The Sponsorship Trends that Should Impact Decision Making

This is the second of two articles in a series where we share the ten Global Sponsorship Trends we’re tracking.  Here we share trends six through ten.  You can read about trends one through five in part one of this two-part series.

  1. Values Demonstration (Momentum)

We live in a low trust society.  Consumers hold high trust with the sports, entertainment, cause, culture and music properties they follow and love.  Increasingly important for brands is aligning with properties that, either through association or through association and activation, enable them to authentically demonstrate their own brand values. 

Our client, Anheuser-Busch, activates its value of inclusivity through Bud Light’s support of LGBTQ+ communities across North America. Our client, Toyota, demonstrates its commitment to human mobility and its belief that anything is possible when you are free to move, through its global Olympic and Paralympic partnerships. And the values demonstration really comes through in the activation – the property provides the opportunity.

Brands require proof points for the positions they take on ESG. Properties can provide those. Properties help brands with the “say – do” around their values.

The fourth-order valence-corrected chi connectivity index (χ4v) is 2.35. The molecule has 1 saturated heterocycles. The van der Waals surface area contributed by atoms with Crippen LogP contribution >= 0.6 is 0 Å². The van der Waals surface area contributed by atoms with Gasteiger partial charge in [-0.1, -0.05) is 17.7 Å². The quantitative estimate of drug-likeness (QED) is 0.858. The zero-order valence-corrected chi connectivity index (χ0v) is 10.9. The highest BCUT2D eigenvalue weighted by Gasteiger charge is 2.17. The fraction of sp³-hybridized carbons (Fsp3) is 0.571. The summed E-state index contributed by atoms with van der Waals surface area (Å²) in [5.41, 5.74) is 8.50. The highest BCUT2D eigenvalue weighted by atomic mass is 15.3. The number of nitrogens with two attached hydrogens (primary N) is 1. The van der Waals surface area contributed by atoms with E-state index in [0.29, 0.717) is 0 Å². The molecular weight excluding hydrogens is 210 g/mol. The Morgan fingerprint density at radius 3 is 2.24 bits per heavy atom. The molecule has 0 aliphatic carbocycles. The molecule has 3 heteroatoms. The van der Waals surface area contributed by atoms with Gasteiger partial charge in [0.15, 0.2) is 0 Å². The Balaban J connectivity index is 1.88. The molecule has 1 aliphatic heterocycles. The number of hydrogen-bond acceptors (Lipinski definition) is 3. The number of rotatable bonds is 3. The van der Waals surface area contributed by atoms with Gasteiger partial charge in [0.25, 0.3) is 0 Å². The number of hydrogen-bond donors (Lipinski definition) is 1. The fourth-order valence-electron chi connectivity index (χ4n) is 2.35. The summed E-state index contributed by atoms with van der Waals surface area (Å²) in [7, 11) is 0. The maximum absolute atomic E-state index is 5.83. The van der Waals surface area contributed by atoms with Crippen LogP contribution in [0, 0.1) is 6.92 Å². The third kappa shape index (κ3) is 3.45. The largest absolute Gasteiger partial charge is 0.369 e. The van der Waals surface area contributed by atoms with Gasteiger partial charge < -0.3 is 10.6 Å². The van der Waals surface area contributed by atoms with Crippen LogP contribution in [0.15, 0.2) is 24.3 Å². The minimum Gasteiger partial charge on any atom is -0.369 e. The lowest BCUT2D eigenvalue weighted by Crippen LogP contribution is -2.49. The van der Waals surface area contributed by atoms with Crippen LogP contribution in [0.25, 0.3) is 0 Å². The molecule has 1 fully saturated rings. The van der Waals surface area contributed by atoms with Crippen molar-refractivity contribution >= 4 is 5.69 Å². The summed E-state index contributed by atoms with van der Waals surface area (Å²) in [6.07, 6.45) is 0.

1. Rethinking Exclusivity (Nascent)

Outside of the US, category exclusivity within a sponsorship was historically considered a foundational requirement for a deal. Anything different would have been a heretical idea.

In the US, the market evolved differently – in large part due to the Department of Justice’s determination in the 1980s that it wasn’t legal for beer companies to have exclusive marketing rights in sports properties. This carried over— not for legal reasons, but for practical ones —to other categories.

Now, outside of the US, sponsors are questioning the need for exclusivity against the cost of it.

Brands are being tasked to do more with less, requiring them to invest more in activation as a proportion of total spend. They are asking, “do we need exclusivity?”

Is exclusivity an ego play for brand marketers, or does it add value to a brand’s target audience and drive return for their business?

The playbook for non-exclusive deals is not complicated.

Buy ownable space – digital, virtual, or physical space that your category competitor or competitors who are also property sponsors won’t be in. Be ruthless at securing sponsorship assets within a deal that are most relevant for your category and most important for your marketing and sales funnel. You’ll be surprised how your category competitors that are also co-sponsors of the same property won’t do the same. Take most of what you have saved in rights fee spend and invest it in activation. The key in a non-exclusive deal is to out-activate your category competitor, making them unnoticed or irrelevant.

  1. Category Spend Shifts (Momentum)

Industry categories that have traditionally been big spenders in sponsorship include automotive, beer, airline, and FI (banking, insurance). For many properties, these categories were highly competitive and were reliable sources of sponsorship revenue.